My concern in adopting this would be:
      * no updates since Dec 2, 2009
      * small team – 2 people, small/no community
      * no ecosystem (Hadoop has a pile of subprojects)

      Has the Cloud MapReduce team considered finding a way to get Cloud MapReduce under the Hadoop umbrella, where a possibly happy marriage could be arranged to benefit everyone?

      Also, have Cloud MapReduce identified cases where Hadoop still makes more sense? Perhaps another way of putting this – what are the disadvantages of Cloud MapReduce compared to Hadoop MapReduce?


      • huanliu says:


        First of all, thanks for the nice comments.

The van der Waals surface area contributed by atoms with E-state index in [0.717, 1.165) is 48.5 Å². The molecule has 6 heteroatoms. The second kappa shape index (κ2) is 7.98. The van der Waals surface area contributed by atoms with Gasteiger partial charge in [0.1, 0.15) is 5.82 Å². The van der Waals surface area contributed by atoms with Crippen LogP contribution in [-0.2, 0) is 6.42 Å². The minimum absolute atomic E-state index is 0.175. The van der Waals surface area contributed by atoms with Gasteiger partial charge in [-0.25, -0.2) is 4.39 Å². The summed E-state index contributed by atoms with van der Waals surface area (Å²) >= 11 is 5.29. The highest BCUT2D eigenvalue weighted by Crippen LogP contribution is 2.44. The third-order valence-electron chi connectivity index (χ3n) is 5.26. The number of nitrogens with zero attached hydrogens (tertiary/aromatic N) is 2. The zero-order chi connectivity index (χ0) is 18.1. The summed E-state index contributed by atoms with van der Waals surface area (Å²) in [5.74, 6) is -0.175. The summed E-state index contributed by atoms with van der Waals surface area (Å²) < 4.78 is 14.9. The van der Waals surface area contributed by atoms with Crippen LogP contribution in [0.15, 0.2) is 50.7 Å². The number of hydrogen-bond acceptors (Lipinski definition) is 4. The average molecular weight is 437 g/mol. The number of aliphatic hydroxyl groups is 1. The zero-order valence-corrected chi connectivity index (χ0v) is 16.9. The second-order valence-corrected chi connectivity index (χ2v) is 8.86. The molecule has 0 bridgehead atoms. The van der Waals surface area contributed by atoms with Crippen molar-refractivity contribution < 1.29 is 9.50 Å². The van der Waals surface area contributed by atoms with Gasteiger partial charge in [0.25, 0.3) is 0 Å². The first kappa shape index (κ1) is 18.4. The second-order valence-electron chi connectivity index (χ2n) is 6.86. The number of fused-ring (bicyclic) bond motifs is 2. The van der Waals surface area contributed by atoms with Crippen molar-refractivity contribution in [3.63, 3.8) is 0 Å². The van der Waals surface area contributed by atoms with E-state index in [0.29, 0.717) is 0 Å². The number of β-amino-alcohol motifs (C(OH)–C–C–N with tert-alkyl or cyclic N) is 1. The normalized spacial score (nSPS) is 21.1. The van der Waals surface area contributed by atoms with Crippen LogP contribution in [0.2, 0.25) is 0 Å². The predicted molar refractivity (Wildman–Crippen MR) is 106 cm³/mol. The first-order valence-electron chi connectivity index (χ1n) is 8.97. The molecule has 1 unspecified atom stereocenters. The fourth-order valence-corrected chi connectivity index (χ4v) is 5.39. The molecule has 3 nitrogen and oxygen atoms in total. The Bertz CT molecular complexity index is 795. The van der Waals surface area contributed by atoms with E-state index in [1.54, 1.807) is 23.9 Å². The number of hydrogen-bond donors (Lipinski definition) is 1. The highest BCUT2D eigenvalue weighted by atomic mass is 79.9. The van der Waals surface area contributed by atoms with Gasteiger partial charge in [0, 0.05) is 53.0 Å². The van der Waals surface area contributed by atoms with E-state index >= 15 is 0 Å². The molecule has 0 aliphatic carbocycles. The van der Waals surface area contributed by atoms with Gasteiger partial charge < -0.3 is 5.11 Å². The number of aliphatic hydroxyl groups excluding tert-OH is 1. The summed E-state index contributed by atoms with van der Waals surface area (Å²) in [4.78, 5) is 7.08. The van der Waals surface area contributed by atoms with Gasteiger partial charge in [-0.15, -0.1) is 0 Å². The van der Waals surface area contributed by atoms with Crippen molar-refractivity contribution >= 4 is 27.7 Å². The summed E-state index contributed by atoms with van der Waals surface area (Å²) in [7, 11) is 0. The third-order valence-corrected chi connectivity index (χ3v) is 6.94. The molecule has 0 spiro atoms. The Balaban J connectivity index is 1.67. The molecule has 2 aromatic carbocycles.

Your understanding is correct. Simplicity and performance benefits come from leveraging what Amazon has already built. The vision is that if we leverage the emerging cloud OS (Amazon being the first one, we hope to support more in the future), we can have many benefits.

        Your concern is well founded. Hadoop has been around for a long time, so they have a much bigger community. We just started, and we are looking for ways to grow this community. We have more than a dozen Accenture folks interested in contributing. They are actively looking at the source code, trying to understand the code base before they can contribute.

        We are seriously considering bringing this project under Apache, either as a stand alone project or as a subproject of Hadoop. Though, last time I talked to Doug Cutting at last ApacheCon, he was concerned that Hadoop already has too many sub-projects. Given your substantial experience with Apache, we would greatly appreciate your guidance and advice on how to build a community and how to work with Apache.